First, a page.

The Fresh Loaf

News & Information for Amateur Bakers and Artisan Bread Enthusiasts

How can you tell when final proof is done?

varda's picture
varda

How can you tell when final proof is done?

One aspect that I can't seem to get the hang of is final proofing.  I have overproofed, underproofed, and when I get it right it feels as much chance as anything else.   Yesterday I started off making Hamelman's Pain Au Levain with 5% rye flour.   I have made it once before, and felt that I overproofed it just a bit.   Today, as I was mixing the dough I realized I didn't have anywhere enought bread flour.   I didn't want to substitute AP, so instead I put in 1/2 bread flour, 1/4 rye, and 1/4 spelt.   So already I had deviated significantly from the formula so I had no idea if the techniques would still work.   I let the bulk ferment go for the 2.5 hours he specifies.  He specifies 2-2.5 hours for the final ferment.   He also says the following: "As you feel the outside of the loaf with your finger, try to sense what is going on inside ... The dough should feel light, somewhat loose, somewhat weak..."   I really have no idea what he is talking about and wish I did.   But anyhow, today, I prodded the dough with a wet finger after 30 minutes, and it left an indentation.   So even though the time was so short and even though I had no idea if that meant the dough was light, loose, or somewhat weak, I decided to pop it in the oven.   It got a lot of oven spring, but split along the bottom seam, and the crumb is pretty tight, so did I bake too soon?  How do you know when it's ready to go in?  Thanks!  Varda

Chausiubao's picture
Chausiubao

It sounds like you're already touching the dough to see if its done, and thats exactly what you need to do.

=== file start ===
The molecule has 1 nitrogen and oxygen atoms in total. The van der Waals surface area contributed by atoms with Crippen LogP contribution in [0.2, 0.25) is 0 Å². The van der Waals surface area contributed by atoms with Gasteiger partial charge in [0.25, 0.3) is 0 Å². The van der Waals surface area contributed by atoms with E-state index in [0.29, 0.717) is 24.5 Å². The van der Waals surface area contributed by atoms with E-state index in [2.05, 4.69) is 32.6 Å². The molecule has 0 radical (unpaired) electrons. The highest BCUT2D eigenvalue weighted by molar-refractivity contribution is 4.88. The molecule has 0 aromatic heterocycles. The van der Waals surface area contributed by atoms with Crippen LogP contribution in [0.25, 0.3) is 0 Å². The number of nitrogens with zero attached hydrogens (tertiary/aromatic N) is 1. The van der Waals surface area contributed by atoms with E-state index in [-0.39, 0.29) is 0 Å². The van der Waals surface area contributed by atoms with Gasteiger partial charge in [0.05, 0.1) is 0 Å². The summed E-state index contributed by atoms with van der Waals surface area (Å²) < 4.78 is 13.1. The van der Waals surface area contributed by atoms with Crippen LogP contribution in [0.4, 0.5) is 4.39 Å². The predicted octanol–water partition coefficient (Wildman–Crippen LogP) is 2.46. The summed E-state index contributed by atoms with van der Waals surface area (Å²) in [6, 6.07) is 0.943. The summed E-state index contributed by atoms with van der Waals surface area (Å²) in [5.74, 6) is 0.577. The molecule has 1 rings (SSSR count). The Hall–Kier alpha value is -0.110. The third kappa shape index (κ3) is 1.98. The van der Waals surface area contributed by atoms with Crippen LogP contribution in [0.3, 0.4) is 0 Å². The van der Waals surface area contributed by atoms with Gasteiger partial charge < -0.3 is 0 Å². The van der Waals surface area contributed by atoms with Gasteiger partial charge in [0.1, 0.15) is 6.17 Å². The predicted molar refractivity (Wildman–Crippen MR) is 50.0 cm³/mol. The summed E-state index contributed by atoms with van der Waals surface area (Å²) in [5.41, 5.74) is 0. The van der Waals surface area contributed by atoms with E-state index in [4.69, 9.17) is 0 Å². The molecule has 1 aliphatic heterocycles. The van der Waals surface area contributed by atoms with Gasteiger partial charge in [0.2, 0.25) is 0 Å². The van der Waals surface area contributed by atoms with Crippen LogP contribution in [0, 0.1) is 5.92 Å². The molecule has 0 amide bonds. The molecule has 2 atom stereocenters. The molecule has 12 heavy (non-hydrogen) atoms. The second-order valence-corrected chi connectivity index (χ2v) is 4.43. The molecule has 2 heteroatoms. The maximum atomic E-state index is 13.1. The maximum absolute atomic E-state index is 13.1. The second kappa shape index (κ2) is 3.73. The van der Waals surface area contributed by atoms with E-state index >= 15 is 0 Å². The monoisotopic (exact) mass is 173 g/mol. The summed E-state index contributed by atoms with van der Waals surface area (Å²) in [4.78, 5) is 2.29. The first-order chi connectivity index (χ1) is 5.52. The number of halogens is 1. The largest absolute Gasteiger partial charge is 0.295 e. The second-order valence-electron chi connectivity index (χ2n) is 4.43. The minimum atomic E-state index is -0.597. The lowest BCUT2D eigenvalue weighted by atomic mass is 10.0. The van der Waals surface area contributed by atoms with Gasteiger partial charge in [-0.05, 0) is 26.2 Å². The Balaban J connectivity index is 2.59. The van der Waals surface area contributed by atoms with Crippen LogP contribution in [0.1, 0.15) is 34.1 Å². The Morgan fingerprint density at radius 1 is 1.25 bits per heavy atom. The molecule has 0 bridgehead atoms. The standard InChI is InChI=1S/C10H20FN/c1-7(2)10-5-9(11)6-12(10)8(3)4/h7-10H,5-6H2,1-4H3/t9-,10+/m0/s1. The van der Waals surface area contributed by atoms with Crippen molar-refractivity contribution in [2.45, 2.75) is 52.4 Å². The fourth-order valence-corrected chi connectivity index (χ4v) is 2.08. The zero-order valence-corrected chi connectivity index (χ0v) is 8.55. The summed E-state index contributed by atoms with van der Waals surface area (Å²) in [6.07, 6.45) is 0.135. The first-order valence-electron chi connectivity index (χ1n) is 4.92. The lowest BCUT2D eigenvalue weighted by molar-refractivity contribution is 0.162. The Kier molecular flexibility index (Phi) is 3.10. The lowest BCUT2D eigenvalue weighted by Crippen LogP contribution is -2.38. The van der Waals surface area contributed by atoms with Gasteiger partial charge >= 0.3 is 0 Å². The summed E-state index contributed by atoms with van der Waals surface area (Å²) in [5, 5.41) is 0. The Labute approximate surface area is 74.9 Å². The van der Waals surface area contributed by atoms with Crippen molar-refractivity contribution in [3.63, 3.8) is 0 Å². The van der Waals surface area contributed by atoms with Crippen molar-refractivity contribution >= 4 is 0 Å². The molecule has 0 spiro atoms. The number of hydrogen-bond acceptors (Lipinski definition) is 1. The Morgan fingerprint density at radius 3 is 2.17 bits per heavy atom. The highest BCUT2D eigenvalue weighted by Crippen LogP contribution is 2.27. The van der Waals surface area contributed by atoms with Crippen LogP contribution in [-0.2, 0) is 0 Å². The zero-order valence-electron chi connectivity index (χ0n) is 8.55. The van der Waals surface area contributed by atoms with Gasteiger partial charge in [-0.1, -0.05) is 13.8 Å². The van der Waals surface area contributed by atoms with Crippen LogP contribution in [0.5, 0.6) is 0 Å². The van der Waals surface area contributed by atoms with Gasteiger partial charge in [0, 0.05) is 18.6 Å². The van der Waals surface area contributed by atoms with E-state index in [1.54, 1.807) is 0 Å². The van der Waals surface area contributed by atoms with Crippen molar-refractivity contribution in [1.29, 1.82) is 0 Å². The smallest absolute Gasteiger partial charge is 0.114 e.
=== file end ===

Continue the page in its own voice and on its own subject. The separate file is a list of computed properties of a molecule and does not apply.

First thing to check is time, its going to take at least a certain amount of time for the dough to final proof, how long that is depends on what type of bread you're baking. Ciabatta might take as little as 20 minutes, but a French baguette dough might take 45 minutes. 


Second thing to check is how it looks. The surface will be rough when shaped, but after a final proof the cracks and crevices in the dough will have filled out, it'll look tight, like a balloon filled with air. Also, when moved the dough will jiggle. 


Lastly, and personally the ultimate sign is how much the dough springs baked when its touched. I go for spring back about one third again or one fourth again. A full spring back means the dough is too under proofed. No spring back means the dough is over proofed. You're looking for a sign that there is still fermentation to be had (oven spring), but not so much that the structure of the dough can't handle it. 


These are my own opinions about final proofing, maybe you can find some speck of truth in your own bakes!


--Chausiubao

varda's picture
varda

Thanks for your comments.   Your specificity will help me a lot.   -Varda